Beautiful weather in the morning (but not such a nice ending of the day). A bit later in the morning, but off at 09:45 and directly starting the first climb from the hotel. I took the planned short-cut up through Saas-Grund (1554m) and that was the steepest section on this day. The steepness is never accurate on Strava and RidewGPS for short stretches (it shows like it was only 16-17%, but was clearly around 25%, but very short and I just made it up the few metres to the main road to Tewald. Here I reached Tewald (2015m) on an otherwise rather easy climb (7.9% for 7.7 km to the last traces of asphalt above Triftalp). (No one had mentioned (on the Internet) the road to Tewald being asphalted above 2000m until I noticed it some years ago.)
The road continues from Tewald to Triftalp (2174m) and although the road have been all asphalted to the next switchback there is only traces left at first, but on the last half (after the track down to Triftalp) it is more asphalt than gravel so fairly easy going and much, much better views awaits up there, even if the views were already good at Tewald.
Passing under the cable car going up to Kreuzboden. Never noticed the sign for Trift (2050m) when taking the photo.
Here you see Triftalp and now the road is better and steeper again.
Just a few metres in on the bad track that takes off at the mentioned switchback where the good road ends, you have this great view over Saas-Fee and the 4000m mountains tops behind. I think this is the greatest concentration of +4000m tops in the Alps except around Monte Rosa and Mont Blanc (but I am no expert on this), but it is a bit of an extension to the Monte Rosa range. The highest peak seems to be the Dom (4546m) in the Mischabel range (Dufourspitze is only 88m higher – the highest mountain in Switzerland). Some clouds unfortunately lingering on the right hand side, but still pretty happy about the view. Stopped to take a few photos on the way up as I was worried the clouds would engulf all the high peaks, but luckily they did not today.
Here you have also a great view up to the end of the Saastal and the Stausee Mattmark (2205m), where I have been earlier.
I could not resist checking out the road ahead up to Kreuzboden, but had to walk up the first steep and very stony first ramp. However, even after the ramp there was a bit too much loose stones to make it meaningful to try and use a road bike on, so after a turn and still not seeing up to Kreuzboden I turned around, but decent views from this point (2197m) too.
I could also get a bit more far-reaching views down the Saastal and across the Wallis/Valais.
Here the steepish ramp I mentioned and even if outstanding views, you have as good down this ramp as you see above.
Just for documentation you here see a good stretch at the end of the climb.
Here you see the first section from Tewald and looking carefully would reveal traces of asphalt here too (anyway the road is possible with a road bike). Then down the serpentines to Sass-Grund and then straight on down to Saas-Balen (1487m). One should really climb up these climbs down from Visp, but touring does not always make for doing things just the right way.
I filled up the water bottle and was expecting a very steep climb as I had read already a long time ago that the climb from here should be quite steep. Actually there are two asphalted climbs from Saas-Balen, the other less known going to Unnru/Unneri Brend (1957m), which I will have to explore another time – a bit boring with too many climbs next to each other at the same time (even though I did not stick to that idea later on).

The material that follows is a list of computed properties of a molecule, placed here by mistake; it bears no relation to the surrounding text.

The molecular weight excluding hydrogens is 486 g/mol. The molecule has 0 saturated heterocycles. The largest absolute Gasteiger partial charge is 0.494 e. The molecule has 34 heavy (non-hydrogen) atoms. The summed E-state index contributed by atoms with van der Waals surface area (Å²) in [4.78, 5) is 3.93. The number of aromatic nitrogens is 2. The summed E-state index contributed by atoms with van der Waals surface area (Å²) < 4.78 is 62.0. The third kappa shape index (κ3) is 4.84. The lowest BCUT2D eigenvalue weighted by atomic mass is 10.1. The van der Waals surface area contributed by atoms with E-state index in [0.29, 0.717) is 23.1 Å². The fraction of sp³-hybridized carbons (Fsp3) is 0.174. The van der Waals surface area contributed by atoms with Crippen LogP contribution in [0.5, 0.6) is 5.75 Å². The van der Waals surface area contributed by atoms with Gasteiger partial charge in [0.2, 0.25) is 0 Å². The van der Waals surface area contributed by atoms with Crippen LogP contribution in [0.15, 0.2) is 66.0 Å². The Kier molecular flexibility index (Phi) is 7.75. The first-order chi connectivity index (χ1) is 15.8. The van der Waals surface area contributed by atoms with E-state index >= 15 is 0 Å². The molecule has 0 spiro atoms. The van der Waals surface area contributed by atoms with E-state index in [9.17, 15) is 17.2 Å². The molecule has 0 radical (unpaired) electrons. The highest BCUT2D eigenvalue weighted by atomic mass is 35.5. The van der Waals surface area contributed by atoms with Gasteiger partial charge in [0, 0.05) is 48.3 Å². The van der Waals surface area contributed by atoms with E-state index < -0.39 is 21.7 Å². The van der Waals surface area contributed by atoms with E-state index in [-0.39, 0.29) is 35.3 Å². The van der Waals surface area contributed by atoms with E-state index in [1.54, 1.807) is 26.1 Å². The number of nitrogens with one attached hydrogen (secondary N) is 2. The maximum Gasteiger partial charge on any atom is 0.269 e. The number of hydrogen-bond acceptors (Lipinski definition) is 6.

The climb here was to Heimischgarte (2076m) and it is the highest well-paved climb in the Saastal except the road to Mattmark (and if you want to count the full Triftalp climb too). +2000m climbs are always a rarity worth exploring. This climb was made famous already by Denzel in his Grosser Alpenstrassenführer – earlier there were not so many books on the more difficult roads in the Alps and thus even some bicyclists explorers found this book of much interest even if it is written for motorcyclists. The road ends definitely at Grüebusee (2853m) as a rough track just below the Grüebugletscher that used to reach this see, but it has now retreated a bit as so many other glaciers in the Alps. I had long thought about doing this climb.
The paved road passes by a nice waterfall early on (took a photo on the way down, but had a finger partly destroying that photo and waterfalls never looks impressive as in reality on photos anyway so left it out. It is then fairly steep, but not as steep as I had feared. I kept wondering when the road would get steep and was sure there would be something steeper ahead and sure enough came a ramp at ca. 18% (max maybe 19%), but it was not so long and apart from it there was not much problems going up here. I then came to the place where I had expected to stop and turn around – where the asphalt ends at the turn-off for Heimischgarte (2076m), but the gravel road ahead looked somewhat okay, so decided to check out how it looked further on.
The gravel got worse and I was close to stop and turn around, but thought I go to the next bend and then I found it was paved and continued and then the next bend was also paved and then the road got better and also paved for a long stretch up toward Hoferälpji (2263m) and the first stop for a photo of the sign above there. I then stood looking on the road that continued up and some mountain bikers came down and the road up had been newly gravelled, which is normally no good, but it looked nice so I decided to give it a try and see how far it was good (I had thought the last stop would have to be at this sign when I planned this tour). It turned out the road was fine with a road bike to the bridge over to Grüebe (Clubhütte Grubenalp is the highest building up here a bit after the bridge). Photo from the bridge (2331m just before it).